Arizona banned Mexican-American and Native American ethnic studies classes. The Tuscon Unified School District, after fighting it for a year, capitulated and shut down its ethnic studies program. The fallout is disturbing and evocative of Ray Bradbury's Fahrenheit 451: book banning on a potentially massive scale.
In May 2010 Arizona banned the teaching of ethnic studies in the state's public school classrooms, specifically targeting Mexican American and Native American studies. The new law forbid elementary and secondary schools to conduct classes "designed primarily for pupils of a particular ethnic group" or that advocated "the overthrow of the United States government" and "resentment toward a race or class of people."
Initially the Tucson Unified School District (TUSD), where the student population is more than 60% Hispanic, resisted closing down its large ethnic studies program. In 2011 the state brought in an outside auditor to assess TUSD's ethnic studies program. The auditor gave the program high marks and recommended it be continued. In late 2011 Arizona's state schools superintendent overturned the auditor's recommendation and announced he would cut off a portion of TUSD's state funding if it did not cancel the program. Three weeks ago, TUSD capitulated.
What, you ask, does this have to do with banning books? Everything, that's what.
Because now that ethnic studies classes are banned, so are the textbooks, essays, poems, and novels that were taught in those classes. Confiscated and boxed up right in front of humiliated teachers and students, then shipped back to the central textbook repository.
That these books will ultimately be banned not just from the now-defunct ethnic studies classes but from all classes is almost a foregone conclusion. They'll wind up being banned to all TUSD elementary and secondary school students. And it's only just begun. Check out this list of books reportedly removed, or about to be removed, from the shelves of TUSD schools. It's a list that'll surely grow in coming weeks, because how many school textbooks are there that don't address, at least to some degree, race, ethnicity, and oppression?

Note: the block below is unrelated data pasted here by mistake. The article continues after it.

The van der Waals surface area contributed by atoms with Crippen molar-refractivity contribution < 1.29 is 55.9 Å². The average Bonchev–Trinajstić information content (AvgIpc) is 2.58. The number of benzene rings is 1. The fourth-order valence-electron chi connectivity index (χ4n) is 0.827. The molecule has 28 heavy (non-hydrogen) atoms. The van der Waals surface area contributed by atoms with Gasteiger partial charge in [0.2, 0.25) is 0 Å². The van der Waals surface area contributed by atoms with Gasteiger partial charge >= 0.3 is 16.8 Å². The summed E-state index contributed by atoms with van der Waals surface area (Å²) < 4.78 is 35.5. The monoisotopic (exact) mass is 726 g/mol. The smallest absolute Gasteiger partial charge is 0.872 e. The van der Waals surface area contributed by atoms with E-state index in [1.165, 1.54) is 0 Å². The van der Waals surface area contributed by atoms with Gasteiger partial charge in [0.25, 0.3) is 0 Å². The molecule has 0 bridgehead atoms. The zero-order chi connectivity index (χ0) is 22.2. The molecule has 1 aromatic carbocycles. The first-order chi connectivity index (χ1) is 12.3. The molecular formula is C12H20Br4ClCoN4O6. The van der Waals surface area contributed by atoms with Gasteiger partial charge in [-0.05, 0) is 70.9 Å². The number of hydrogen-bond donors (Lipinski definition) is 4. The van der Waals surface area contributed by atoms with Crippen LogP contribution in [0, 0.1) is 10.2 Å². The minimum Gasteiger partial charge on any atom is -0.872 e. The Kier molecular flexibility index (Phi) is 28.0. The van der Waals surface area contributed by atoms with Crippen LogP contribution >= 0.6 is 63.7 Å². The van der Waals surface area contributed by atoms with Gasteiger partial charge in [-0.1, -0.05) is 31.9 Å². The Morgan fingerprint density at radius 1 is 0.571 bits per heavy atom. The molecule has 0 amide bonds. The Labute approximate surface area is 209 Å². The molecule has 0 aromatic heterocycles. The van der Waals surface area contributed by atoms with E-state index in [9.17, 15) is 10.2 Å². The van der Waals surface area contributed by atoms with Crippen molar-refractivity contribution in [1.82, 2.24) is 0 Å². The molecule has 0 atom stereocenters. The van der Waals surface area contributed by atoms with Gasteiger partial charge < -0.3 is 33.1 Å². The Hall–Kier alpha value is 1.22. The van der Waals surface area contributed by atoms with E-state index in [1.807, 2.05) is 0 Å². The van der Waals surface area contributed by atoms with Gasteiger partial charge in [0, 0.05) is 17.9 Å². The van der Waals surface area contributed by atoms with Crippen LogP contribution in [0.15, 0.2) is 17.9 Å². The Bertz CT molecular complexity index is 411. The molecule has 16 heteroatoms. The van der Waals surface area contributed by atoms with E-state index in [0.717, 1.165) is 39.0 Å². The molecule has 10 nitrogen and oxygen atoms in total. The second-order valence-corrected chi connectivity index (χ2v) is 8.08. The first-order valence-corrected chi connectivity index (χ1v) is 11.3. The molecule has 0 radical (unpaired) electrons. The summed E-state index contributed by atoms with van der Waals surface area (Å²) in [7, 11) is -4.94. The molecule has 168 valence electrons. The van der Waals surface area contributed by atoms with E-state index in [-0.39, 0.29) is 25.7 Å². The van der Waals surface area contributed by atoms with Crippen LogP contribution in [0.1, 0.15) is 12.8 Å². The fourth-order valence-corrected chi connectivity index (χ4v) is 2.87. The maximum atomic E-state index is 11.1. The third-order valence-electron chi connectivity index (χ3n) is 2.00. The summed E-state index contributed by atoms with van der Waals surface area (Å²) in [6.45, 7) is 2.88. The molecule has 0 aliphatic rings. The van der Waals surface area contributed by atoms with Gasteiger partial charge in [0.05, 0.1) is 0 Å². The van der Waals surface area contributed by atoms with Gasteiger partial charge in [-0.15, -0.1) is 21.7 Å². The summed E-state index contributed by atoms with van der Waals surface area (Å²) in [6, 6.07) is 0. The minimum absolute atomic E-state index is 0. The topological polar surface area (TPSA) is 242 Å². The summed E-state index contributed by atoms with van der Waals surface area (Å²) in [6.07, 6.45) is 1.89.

I can't prove it, but I suspect shutting down ethnic studies programs was merely a cover for banning books that encourage kids to think critically and question the party line, and that book banning was the real goal all along.
This is book banning on a colossal scale. Some of the banned authors are beginning to respond. Will the public? Will the courts? Will you?
The evening I wrote the first part of this diary, a TUSD spokesperson claimed the district had not banned any books. TUSD had only confiscated seven textbooks used in a few classes that had been cancelled, according to a prepared statement. Why, those same seven books are still being taught in other (non-ethnic studies) classes, and are freely available to students in school libraries. It’s much ado about nothing!
Some in the media took TUSD at its word and declared talk of book banning a false alarm. Others suspected TUSD was blowing smoke up the world’s butt.
I’m in the latter camp. Clearly TUSD’s intention is to keep students from reading, and teachers from instructing, certain books. The actions TUSD took to achieve that end are tantamount to book banning. As author Neil Gaiman says, “Every BannedBooksWeek there are people who claim books are never banned in the US. Sometimes they’re just put in boxes.”
The facts are not in dispute. TUSD administrators interrupted ethnic studies classes in progress and made teachers confiscate and box books and other teaching materials, right in front of their students. They told teachers to remove personally-owned copies of prohibited books (the ones they couldn’t legally seize) from offices and classrooms. The collected books were sent to a storage facility. Administrators told teachers they could no longer teach from or assign those books … or any books with themes of race, ethnicity, and oppression … and told them they’d be monitored to make sure they didn’t.
TUSD says other teachers (i.e., non-ethnic studies teachers) are free to instruct from, and assign, any of these books. Sure they are … if they don’t mind a mid-life career change. Everyone knows that in fact these books are now prohibited across the board, along with other books as yet undiscovered. TUSD president Mark Stegeman last week said this:
... I suspect that TUSD is using many books which were never legally approved, in many different courses, and we have to track those books down and either remove them or go through proper curriculum approvals. Staff has already begun that search process.